Us­ing the land

Rappahannock News - - COMMENT -

The trend of re­pur­pos­ing farm­land does seem to be pick­ing up steam in this re­gion. As many as 75 wed­dings were held on work­ing farms in Page County last year, es­ti­mates

Gina Hil­liard, pres­i­dent of that county’s Cham­ber of Com­merce, and two more farm venues will soon be avail­able. In Madison County, Bald Top Brew­ing Com­pany opened a tap­room last year in a ren­o­vated barn on the his­toric WoodBourne Es­tate farm, which dates back to 1810. The brew­ery cur­rently grows five va­ri­eties of hops.

Just a few weeks ago, the sixth an­nual Doah Fest, a weekend of mu­sic and camp­ing, was held on a pri­vate farm on the Shenan­doah River in Lu­ray. Ear­lier in July, the same farm was the site of Shen­sara, a yoga and med­i­ta­tion fes­ti­val. And, this Oc­to­ber, a new event called the Peak Leaf Mu­sic and Brewers Fes­ti­val will be held on a farm near Mid­dle­town, Va., in Fred­er­ick County. It’s the cre­ation of Tyler and An­gel Wake­man, who, in 2016, moved from Char­lotte, N.C., back to the farm that’s been in his fam­ily for more than 100 years.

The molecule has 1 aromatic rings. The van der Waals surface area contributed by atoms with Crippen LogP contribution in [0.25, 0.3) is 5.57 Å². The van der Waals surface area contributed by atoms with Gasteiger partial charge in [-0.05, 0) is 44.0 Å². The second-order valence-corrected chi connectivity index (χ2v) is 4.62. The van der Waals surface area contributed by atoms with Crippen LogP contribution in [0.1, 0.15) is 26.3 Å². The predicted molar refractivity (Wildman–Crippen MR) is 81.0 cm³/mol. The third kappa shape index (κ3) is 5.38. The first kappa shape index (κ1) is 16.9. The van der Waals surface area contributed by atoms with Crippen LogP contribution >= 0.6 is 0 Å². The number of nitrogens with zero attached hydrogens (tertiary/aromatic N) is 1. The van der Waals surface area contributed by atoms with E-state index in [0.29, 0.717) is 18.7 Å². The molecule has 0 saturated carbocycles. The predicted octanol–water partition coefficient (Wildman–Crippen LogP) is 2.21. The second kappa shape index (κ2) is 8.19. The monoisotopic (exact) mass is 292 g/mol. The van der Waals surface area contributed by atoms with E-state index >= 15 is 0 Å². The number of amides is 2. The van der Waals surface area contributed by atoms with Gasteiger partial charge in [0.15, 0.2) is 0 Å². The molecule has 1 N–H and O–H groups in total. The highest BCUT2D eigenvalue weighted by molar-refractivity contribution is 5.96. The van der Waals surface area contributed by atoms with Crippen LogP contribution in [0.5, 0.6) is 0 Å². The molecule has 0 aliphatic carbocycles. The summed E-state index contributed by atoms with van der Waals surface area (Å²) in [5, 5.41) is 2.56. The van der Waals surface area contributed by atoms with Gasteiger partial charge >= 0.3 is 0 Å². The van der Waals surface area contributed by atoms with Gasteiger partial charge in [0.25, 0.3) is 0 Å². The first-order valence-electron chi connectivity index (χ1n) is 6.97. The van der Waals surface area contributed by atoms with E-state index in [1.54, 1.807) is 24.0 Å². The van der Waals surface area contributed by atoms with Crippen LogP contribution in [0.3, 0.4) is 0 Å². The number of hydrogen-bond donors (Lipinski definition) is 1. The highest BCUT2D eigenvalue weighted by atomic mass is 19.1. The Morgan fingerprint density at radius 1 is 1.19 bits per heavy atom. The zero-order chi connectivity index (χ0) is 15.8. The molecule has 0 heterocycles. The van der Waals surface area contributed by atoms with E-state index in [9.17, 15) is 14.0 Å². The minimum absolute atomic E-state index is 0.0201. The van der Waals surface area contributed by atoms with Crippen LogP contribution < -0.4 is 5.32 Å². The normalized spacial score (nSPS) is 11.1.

The cou­ple is run­ning cat­tle on 50 of the 150 acres, and also rais­ing chick­ens, hogs and pro­duce. But they plan to ex­plore other ways to use the land, start­ing with the mu­sic and beer fes­ti­val. “Other busi­nesses here seem to be all for it,” said Tyler. “We’re try­ing to bring money into the com­mu­nity.”

An­gel said they also want to look at do­ing wed­dings and day camps for kids on the prop­erty. “It’s all about how fast you can jump on the train,” she said.

AU­DREY REG­N­ERY, Green­field Inn

“If it’s a suc­cess, I want peo­ple to look at it and say, ‘This can be done. We can make these events. We can bring peo­ple to Rap­pa­han­nock and show them what we have to of­fer.’”

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